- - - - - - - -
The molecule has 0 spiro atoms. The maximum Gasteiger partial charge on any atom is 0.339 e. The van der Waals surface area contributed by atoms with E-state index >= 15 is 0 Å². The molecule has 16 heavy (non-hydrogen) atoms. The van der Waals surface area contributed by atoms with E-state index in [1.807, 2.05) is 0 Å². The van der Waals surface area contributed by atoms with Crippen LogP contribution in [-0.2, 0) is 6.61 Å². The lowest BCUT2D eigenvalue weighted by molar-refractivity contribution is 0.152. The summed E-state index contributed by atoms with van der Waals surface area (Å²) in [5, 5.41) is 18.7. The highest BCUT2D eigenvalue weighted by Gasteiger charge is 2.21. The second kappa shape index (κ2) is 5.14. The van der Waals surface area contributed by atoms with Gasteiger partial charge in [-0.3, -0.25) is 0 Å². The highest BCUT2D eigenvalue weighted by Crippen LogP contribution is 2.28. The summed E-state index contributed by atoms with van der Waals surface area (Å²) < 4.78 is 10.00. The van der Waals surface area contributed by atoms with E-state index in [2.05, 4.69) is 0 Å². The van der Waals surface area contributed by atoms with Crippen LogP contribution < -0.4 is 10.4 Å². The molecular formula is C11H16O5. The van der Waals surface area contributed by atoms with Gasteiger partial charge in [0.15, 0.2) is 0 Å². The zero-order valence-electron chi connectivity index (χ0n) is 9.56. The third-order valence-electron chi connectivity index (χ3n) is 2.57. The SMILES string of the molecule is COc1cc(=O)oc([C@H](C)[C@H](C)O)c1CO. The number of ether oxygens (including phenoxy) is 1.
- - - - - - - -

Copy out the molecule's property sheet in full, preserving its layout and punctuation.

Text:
The molecule has 0 spiro atoms. The maximum Gasteiger partial charge on any atom is 0.339 e. The van der Waals surface area contributed by atoms with E-state index >= 15 is 0 Å². The molecule has 16 heavy (non-hydrogen) atoms. The van der Waals surface area contributed by atoms with E-state index in [1.807, 2.05) is 0 Å². The van der Waals surface area contributed by atoms with Crippen LogP contribution in [-0.2, 0) is 6.61 Å². The lowest BCUT2D eigenvalue weighted by molar-refractivity contribution is 0.152. The summed E-state index contributed by atoms with van der Waals surface area (Å²) in [5, 5.41) is 18.7. The highest BCUT2D eigenvalue weighted by Gasteiger charge is 2.21. The second kappa shape index (κ2) is 5.14. The van der Waals surface area contributed by atoms with Gasteiger partial charge in [-0.3, -0.25) is 0 Å². The highest BCUT2D eigenvalue weighted by Crippen LogP contribution is 2.28. The summed E-state index contributed by atoms with van der Waals surface area (Å²) < 4.78 is 10.00. The van der Waals surface area contributed by atoms with E-state index in [2.05, 4.69) is 0 Å². The van der Waals surface area contributed by atoms with Crippen LogP contribution < -0.4 is 10.4 Å². The molecular formula is C11H16O5. The van der Waals surface area contributed by atoms with Gasteiger partial charge in [0.15, 0.2) is 0 Å². The zero-order valence-electron chi connectivity index (χ0n) is 9.56. The third-order valence-electron chi connectivity index (χ3n) is 2.57. The SMILES string of the molecule is COc1cc(=O)oc([C@H](C)[C@H](C)O)c1CO. The number of ether oxygens (including phenoxy) is 1.